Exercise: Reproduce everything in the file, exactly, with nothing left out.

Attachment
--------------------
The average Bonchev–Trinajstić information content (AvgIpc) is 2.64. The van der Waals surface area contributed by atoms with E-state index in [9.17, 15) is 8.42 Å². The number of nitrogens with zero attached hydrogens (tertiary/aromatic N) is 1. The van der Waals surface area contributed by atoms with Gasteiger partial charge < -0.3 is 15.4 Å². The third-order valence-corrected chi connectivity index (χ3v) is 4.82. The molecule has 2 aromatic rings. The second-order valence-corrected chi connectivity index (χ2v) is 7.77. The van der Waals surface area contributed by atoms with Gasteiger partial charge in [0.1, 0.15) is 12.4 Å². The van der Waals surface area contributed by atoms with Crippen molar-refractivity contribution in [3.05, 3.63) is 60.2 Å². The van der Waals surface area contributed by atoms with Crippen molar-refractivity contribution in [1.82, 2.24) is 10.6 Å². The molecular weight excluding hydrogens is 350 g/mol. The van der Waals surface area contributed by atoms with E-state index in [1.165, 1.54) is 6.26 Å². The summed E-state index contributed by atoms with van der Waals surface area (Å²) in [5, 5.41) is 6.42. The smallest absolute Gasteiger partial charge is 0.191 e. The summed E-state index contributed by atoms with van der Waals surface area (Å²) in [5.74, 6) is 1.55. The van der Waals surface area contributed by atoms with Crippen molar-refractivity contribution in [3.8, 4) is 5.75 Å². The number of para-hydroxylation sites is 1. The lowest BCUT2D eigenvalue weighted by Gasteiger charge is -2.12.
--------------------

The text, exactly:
The average Bonchev–Trinajstić information content (AvgIpc) is 2.64. The van der Waals surface area contributed by atoms with E-state index in [9.17, 15) is 8.42 Å². The number of nitrogens with zero attached hydrogens (tertiary/aromatic N) is 1. The van der Waals surface area contributed by atoms with Gasteiger partial charge < -0.3 is 15.4 Å². The third-order valence-corrected chi connectivity index (χ3v) is 4.82. The molecule has 2 aromatic rings. The second-order valence-corrected chi connectivity index (χ2v) is 7.77. The van der Waals surface area contributed by atoms with Gasteiger partial charge in [0.1, 0.15) is 12.4 Å². The van der Waals surface area contributed by atoms with Crippen molar-refractivity contribution in [3.05, 3.63) is 60.2 Å². The van der Waals surface area contributed by atoms with Crippen molar-refractivity contribution in [1.82, 2.24) is 10.6 Å². The molecular weight excluding hydrogens is 350 g/mol. The van der Waals surface area contributed by atoms with E-state index in [1.165, 1.54) is 6.26 Å². The summed E-state index contributed by atoms with van der Waals surface area (Å²) in [5, 5.41) is 6.42. The smallest absolute Gasteiger partial charge is 0.191 e. The summed E-state index contributed by atoms with van der Waals surface area (Å²) in [5.74, 6) is 1.55. The van der Waals surface area contributed by atoms with Crippen molar-refractivity contribution in [3.8, 4) is 5.75 Å². The number of para-hydroxylation sites is 1. The lowest BCUT2D eigenvalue weighted by Gasteiger charge is -2.12.